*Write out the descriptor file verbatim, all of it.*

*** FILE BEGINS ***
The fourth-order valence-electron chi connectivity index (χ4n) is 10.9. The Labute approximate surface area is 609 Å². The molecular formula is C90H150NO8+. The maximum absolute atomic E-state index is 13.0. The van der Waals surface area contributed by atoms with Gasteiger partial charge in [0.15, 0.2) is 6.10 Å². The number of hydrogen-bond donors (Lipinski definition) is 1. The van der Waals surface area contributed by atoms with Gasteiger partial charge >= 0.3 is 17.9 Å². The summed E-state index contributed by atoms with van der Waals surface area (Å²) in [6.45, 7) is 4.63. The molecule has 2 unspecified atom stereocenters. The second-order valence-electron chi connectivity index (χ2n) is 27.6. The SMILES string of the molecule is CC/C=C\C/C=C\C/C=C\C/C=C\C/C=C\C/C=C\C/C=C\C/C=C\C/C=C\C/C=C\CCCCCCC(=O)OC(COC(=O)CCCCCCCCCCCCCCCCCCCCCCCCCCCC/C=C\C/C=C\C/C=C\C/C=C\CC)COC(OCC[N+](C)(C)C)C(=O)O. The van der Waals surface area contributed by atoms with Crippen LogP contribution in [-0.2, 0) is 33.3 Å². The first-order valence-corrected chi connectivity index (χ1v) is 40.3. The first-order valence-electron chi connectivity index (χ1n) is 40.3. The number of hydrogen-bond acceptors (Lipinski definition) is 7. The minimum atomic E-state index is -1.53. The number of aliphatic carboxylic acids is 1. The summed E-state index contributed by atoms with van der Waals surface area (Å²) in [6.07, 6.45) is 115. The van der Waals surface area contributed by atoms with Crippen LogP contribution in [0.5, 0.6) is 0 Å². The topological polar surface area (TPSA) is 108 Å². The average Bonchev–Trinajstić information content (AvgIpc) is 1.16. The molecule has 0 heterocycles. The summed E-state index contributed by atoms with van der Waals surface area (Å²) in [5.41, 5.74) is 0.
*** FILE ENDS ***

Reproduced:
The fourth-order valence-electron chi connectivity index (χ4n) is 10.9. The Labute approximate surface area is 609 Å². The molecular formula is C90H150NO8+. The maximum absolute atomic E-state index is 13.0. The van der Waals surface area contributed by atoms with Gasteiger partial charge in [0.15, 0.2) is 6.10 Å². The number of hydrogen-bond donors (Lipinski definition) is 1. The van der Waals surface area contributed by atoms with Gasteiger partial charge >= 0.3 is 17.9 Å². The summed E-state index contributed by atoms with van der Waals surface area (Å²) in [6.45, 7) is 4.63. The molecule has 2 unspecified atom stereocenters. The second-order valence-electron chi connectivity index (χ2n) is 27.6. The SMILES string of the molecule is CC/C=C\C/C=C\C/C=C\C/C=C\C/C=C\C/C=C\C/C=C\C/C=C\C/C=C\C/C=C\CCCCCCC(=O)OC(COC(=O)CCCCCCCCCCCCCCCCCCCCCCCCCCCC/C=C\C/C=C\C/C=C\C/C=C\CC)COC(OCC[N+](C)(C)C)C(=O)O. The van der Waals surface area contributed by atoms with Crippen LogP contribution in [-0.2, 0) is 33.3 Å². The first-order valence-corrected chi connectivity index (χ1v) is 40.3. The first-order valence-electron chi connectivity index (χ1n) is 40.3. The number of hydrogen-bond acceptors (Lipinski definition) is 7. The minimum atomic E-state index is -1.53. The number of aliphatic carboxylic acids is 1. The summed E-state index contributed by atoms with van der Waals surface area (Å²) in [6.07, 6.45) is 115. The van der Waals surface area contributed by atoms with Crippen LogP contribution in [0.5, 0.6) is 0 Å². The topological polar surface area (TPSA) is 108 Å². The average Bonchev–Trinajstić information content (AvgIpc) is 1.16. The molecule has 0 heterocycles. The summed E-state index contributed by atoms with van der Waals surface area (Å²) in [5.41, 5.74) is 0.